To give a hypothetical example, let us assume that the 500 hPa height analysis on a particular day at Seattle, WA is 5640 m and that the positively and negatively perturbed 24-hour forecasts valid at the same time have values of 5660 and 5630 m, respectively, and that the initial perturbation size is 10 m. The rescaling factor for Seattle will then be . The new initial ensemble perturbation will be the difference between the two 24-hour forecasts from the previous day, multiplied by R (which is kept the same for all model variables). This perturbation field will then be both added to and subtracted from the latest control analysis, so the perturbed 500 hPa height initial conditions at Seattle will be 5650 and 5630 m, respectively. (In practice, instead of height, kinetic energy is used as a rescaling variable.)
Since the bred perturbations are computed from the differences of the previous day's ensemble forecasts (at one day lead time), breeding is done globally at no extra computational cost. Over the course of 3-4 days after initiating the ensemble, the perturbations converge to a subspace of perturbations that grow fastest in a sustainable manner, which provides a good estimate of the subspace of theoretically optimal ensemble perturbations (Toth et al., 1996.) The bred perturbations are closely related to the leading Lyapunov vectors of the atmosphere, which represent the fastest possible linear growth on the attractor (Legras and Vautard, 1995); they can be considered as a nonlinear extension of the linear Lyapunov vectors. For further discussion of the perturbation methodology, see TK96.
In regions where fast developments (e. g., cyclogenesis) take place and instability is high, the perturbations from different breeding cycles are typically similar to each other. As the cyclone decays, the perturbations in the region considered become less correlated again in the different breeding cycles, until another system with strong instabilities develops. We will document this behavior through the example of the "storm of the century", a massive and very fast-developing storm that hit much of the eastern US in March 1993. In Fig. 3 (and Fig 3x) we present a series of 500 hPa streamfunction fields, leading to the development of the storm. One can see that there are only relatively small changes in the large scale flow configuration and with conventional analysis techniques no precursor of the cyclone can be seen earlier than 24-36 hrs before it actually appears on the 13th of March.
In Figs. 4a (and 4a2) and 4b (and 4b2 ), we show the corresponding bred perturbations from two independently run breeding cycles (differences between control and perturbed nonlinear forecasts). We can see in Fig. 4a that there is a packet of instability (larger amplitude perturbations with a negative-positive-negative wave triplet) on the 8th of March in the eastern part of the Pacific (top panel, a selected contour is highlighted). This wave packet then travels primarily to the east and by 12th of March (5th panel from top) it appears over the western Atlantic. The speed of the packet of instability is larger than the actual wind speed. In fact, if we follow the evolution of the perturbations in time we can notice that there is a very strong downstream development (and upstream decay) that makes the fast speed possible. The same can be seen in Fig. 4b.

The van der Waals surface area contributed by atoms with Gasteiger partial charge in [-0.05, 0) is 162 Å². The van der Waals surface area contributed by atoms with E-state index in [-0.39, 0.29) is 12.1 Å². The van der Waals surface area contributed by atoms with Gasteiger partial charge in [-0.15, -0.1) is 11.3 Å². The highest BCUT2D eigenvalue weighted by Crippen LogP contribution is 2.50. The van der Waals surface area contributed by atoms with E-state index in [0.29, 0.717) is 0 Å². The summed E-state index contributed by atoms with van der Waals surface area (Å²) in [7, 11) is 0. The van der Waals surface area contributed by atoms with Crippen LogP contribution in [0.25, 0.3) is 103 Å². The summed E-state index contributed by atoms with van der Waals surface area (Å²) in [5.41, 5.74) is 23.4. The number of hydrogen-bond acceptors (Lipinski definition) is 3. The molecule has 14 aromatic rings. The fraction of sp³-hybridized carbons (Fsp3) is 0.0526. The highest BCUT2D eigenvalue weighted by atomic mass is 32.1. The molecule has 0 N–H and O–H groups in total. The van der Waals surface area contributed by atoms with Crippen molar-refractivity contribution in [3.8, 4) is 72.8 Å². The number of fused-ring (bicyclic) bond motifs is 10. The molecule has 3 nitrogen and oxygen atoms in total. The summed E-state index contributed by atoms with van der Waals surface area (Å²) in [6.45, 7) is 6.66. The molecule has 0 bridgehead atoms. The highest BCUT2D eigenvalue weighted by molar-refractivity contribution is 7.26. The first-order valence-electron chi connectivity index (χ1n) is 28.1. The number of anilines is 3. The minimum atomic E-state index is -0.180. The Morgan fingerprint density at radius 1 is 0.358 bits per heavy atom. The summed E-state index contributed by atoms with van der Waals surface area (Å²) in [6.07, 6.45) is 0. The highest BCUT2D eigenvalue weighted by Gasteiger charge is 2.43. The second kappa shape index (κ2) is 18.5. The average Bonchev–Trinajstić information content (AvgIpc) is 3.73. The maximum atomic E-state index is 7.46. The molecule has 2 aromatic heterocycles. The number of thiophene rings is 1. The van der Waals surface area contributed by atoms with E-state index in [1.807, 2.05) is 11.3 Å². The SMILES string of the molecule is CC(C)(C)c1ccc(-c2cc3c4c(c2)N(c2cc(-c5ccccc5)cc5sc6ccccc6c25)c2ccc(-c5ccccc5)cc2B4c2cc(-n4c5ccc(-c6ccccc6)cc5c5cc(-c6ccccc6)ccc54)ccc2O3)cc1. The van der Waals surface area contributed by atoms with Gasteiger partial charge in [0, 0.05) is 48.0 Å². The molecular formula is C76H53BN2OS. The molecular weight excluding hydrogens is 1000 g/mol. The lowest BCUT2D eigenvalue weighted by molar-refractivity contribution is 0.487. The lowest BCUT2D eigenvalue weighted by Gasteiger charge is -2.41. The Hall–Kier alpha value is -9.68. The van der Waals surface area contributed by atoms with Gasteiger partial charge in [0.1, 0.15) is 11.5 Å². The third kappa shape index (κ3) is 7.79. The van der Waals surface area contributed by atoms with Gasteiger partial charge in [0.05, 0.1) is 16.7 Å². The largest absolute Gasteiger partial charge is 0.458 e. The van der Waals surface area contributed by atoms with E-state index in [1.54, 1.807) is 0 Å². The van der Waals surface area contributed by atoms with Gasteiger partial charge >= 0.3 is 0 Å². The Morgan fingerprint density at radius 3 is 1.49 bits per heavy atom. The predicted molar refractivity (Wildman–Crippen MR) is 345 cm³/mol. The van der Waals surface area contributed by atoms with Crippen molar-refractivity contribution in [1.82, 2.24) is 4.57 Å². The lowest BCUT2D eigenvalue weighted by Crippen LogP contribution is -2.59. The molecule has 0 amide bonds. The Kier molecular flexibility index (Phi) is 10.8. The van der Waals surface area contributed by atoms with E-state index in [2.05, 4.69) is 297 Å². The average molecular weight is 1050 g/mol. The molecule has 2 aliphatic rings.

One can also notice in Figs 4a and 4b that there is a second surge of perturbation energy that reaches the eastern half of the Pacific on the 10th of March. This wave packet, however, does not follow the previous one that traveled to the east, but rather takes a more southerly course into the Gulf of Mexico, where the actual storm was formed. In Fig. 5 we zoom into the perturbations in time and space, just before the development of the cyclone. As we can see, the perturbation amplitude more than tripled in a 12-hour period ending 06Z on the 13th of March in the Gulf of Mexico, where the storm actually developed. This shows that the bred perturbations can grow extremely fast in the presence of strong instability. In addition, these perturbations are often related to actual forecast errors. In this case, for example, MRF control forecasts verified on March 13, 12UTC with a lead time of 12, 36, ..., 132 hours (not shown) all had a similar error pattern with a maximum near the location of the negative perturbation center in the Gulf of Mexico in Fig. 5 (12UTC panel). It is important to note that the same error was found even at 12 hour lead time (Fig. 6), suggesting that a 6-hour forecast valid at the same time, used in the analysis as a first guess, would also have a similar error pattern. And since in that area there are not enough observations to "correct" the first guess error, the analysis at 12UTC should have had a similar error pattern.